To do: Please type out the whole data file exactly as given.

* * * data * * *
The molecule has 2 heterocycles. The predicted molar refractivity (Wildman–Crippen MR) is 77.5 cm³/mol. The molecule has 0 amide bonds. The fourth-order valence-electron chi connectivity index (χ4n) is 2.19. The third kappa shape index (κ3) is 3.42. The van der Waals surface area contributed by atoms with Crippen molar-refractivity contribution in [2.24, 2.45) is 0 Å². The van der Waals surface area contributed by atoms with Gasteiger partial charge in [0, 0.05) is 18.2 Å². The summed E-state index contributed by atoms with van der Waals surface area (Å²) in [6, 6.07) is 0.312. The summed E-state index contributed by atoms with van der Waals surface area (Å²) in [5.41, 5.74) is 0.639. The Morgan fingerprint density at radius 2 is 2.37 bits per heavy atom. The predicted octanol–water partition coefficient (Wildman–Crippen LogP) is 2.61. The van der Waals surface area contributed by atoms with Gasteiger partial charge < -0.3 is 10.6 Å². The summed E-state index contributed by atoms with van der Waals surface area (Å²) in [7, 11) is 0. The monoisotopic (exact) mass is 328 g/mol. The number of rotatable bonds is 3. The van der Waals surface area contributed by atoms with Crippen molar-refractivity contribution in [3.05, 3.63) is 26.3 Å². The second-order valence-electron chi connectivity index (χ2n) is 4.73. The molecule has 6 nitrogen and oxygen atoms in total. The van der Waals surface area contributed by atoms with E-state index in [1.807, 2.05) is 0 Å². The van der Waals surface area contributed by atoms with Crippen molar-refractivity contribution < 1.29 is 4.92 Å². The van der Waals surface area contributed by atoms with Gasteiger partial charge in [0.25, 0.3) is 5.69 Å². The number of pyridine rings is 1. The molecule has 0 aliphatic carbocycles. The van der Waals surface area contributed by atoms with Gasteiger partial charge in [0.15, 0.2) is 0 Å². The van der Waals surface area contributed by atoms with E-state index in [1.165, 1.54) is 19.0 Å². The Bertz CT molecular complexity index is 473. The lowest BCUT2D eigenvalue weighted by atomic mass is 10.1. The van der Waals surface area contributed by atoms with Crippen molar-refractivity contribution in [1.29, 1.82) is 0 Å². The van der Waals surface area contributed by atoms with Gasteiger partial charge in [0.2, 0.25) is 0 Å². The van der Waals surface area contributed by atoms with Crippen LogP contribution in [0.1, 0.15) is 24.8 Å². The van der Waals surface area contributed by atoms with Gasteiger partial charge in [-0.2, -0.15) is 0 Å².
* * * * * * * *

The molecule has 2 heterocycles. The predicted molar refractivity (Wildman–Crippen MR) is 77.5 cm³/mol. The molecule has 0 amide bonds. The fourth-order valence-electron chi connectivity index (χ4n) is 2.19. The third kappa shape index (κ3) is 3.42. The van der Waals surface area contributed by atoms with Crippen molar-refractivity contribution in [2.24, 2.45) is 0 Å². The van der Waals surface area contributed by atoms with Gasteiger partial charge in [0, 0.05) is 18.2 Å². The summed E-state index contributed by atoms with van der Waals surface area (Å²) in [6, 6.07) is 0.312. The summed E-state index contributed by atoms with van der Waals surface area (Å²) in [5.41, 5.74) is 0.639. The Morgan fingerprint density at radius 2 is 2.37 bits per heavy atom. The predicted octanol–water partition coefficient (Wildman–Crippen LogP) is 2.61. The van der Waals surface area contributed by atoms with Gasteiger partial charge < -0.3 is 10.6 Å². The summed E-state index contributed by atoms with van der Waals surface area (Å²) in [7, 11) is 0. The monoisotopic (exact) mass is 328 g/mol. The number of rotatable bonds is 3. The van der Waals surface area contributed by atoms with Crippen molar-refractivity contribution in [3.05, 3.63) is 26.3 Å². The second-order valence-electron chi connectivity index (χ2n) is 4.73. The molecule has 6 nitrogen and oxygen atoms in total. The van der Waals surface area contributed by atoms with E-state index in [1.807, 2.05) is 0 Å². The van der Waals surface area contributed by atoms with Crippen molar-refractivity contribution < 1.29 is 4.92 Å². The van der Waals surface area contributed by atoms with Gasteiger partial charge in [0.25, 0.3) is 5.69 Å². The number of pyridine rings is 1. The molecule has 0 aliphatic carbocycles. The van der Waals surface area contributed by atoms with Gasteiger partial charge in [0.15, 0.2) is 0 Å². The van der Waals surface area contributed by atoms with E-state index in [1.165, 1.54) is 19.0 Å². The Bertz CT molecular complexity index is 473. The lowest BCUT2D eigenvalue weighted by atomic mass is 10.1. The van der Waals surface area contributed by atoms with Crippen molar-refractivity contribution in [1.29, 1.82) is 0 Å². The van der Waals surface area contributed by atoms with Gasteiger partial charge in [0.2, 0.25) is 0 Å². The van der Waals surface area contributed by atoms with Crippen LogP contribution in [0.1, 0.15) is 24.8 Å². The van der Waals surface area contributed by atoms with Gasteiger partial charge in [-0.2, -0.15) is 0 Å².